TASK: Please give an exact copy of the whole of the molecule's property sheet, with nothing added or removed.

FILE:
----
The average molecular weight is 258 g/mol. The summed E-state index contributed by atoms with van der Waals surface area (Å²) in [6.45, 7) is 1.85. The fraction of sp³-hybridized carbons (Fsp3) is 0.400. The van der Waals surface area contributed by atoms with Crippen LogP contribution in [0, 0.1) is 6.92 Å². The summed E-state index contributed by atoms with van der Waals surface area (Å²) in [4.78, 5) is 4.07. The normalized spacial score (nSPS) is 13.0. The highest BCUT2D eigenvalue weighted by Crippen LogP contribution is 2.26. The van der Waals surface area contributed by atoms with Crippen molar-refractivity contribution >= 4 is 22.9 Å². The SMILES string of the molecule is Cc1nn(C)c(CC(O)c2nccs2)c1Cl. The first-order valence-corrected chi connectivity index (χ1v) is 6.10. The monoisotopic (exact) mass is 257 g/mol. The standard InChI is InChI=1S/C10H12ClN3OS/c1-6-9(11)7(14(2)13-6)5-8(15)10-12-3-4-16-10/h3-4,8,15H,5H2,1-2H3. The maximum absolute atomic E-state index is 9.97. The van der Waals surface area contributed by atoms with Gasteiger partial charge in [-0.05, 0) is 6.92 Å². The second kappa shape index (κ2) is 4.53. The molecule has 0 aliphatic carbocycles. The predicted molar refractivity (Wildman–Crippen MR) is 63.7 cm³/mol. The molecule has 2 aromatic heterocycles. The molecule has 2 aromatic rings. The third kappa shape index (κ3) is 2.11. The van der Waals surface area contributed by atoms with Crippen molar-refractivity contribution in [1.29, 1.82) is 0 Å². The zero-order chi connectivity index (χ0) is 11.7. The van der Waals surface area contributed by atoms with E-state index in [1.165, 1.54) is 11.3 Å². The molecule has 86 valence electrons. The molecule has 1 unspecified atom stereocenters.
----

The average molecular weight is 258 g/mol. The summed E-state index contributed by atoms with van der Waals surface area (Å²) in [6.45, 7) is 1.85. The fraction of sp³-hybridized carbons (Fsp3) is 0.400. The van der Waals surface area contributed by atoms with Crippen LogP contribution in [0, 0.1) is 6.92 Å². The summed E-state index contributed by atoms with van der Waals surface area (Å²) in [4.78, 5) is 4.07. The normalized spacial score (nSPS) is 13.0. The highest BCUT2D eigenvalue weighted by Crippen LogP contribution is 2.26. The van der Waals surface area contributed by atoms with Crippen molar-refractivity contribution >= 4 is 22.9 Å². The SMILES string of the molecule is Cc1nn(C)c(CC(O)c2nccs2)c1Cl. The first-order valence-corrected chi connectivity index (χ1v) is 6.10. The monoisotopic (exact) mass is 257 g/mol. The standard InChI is InChI=1S/C10H12ClN3OS/c1-6-9(11)7(14(2)13-6)5-8(15)10-12-3-4-16-10/h3-4,8,15H,5H2,1-2H3. The maximum absolute atomic E-state index is 9.97. The van der Waals surface area contributed by atoms with Gasteiger partial charge in [-0.05, 0) is 6.92 Å². The second kappa shape index (κ2) is 4.53. The molecule has 0 aliphatic carbocycles. The predicted molar refractivity (Wildman–Crippen MR) is 63.7 cm³/mol. The molecule has 2 aromatic heterocycles. The molecule has 2 aromatic rings. The third kappa shape index (κ3) is 2.11. The van der Waals surface area contributed by atoms with Crippen molar-refractivity contribution in [1.29, 1.82) is 0 Å². The zero-order chi connectivity index (χ0) is 11.7. The van der Waals surface area contributed by atoms with E-state index in [1.165, 1.54) is 11.3 Å². The molecule has 86 valence electrons. The molecule has 1 unspecified atom stereocenters.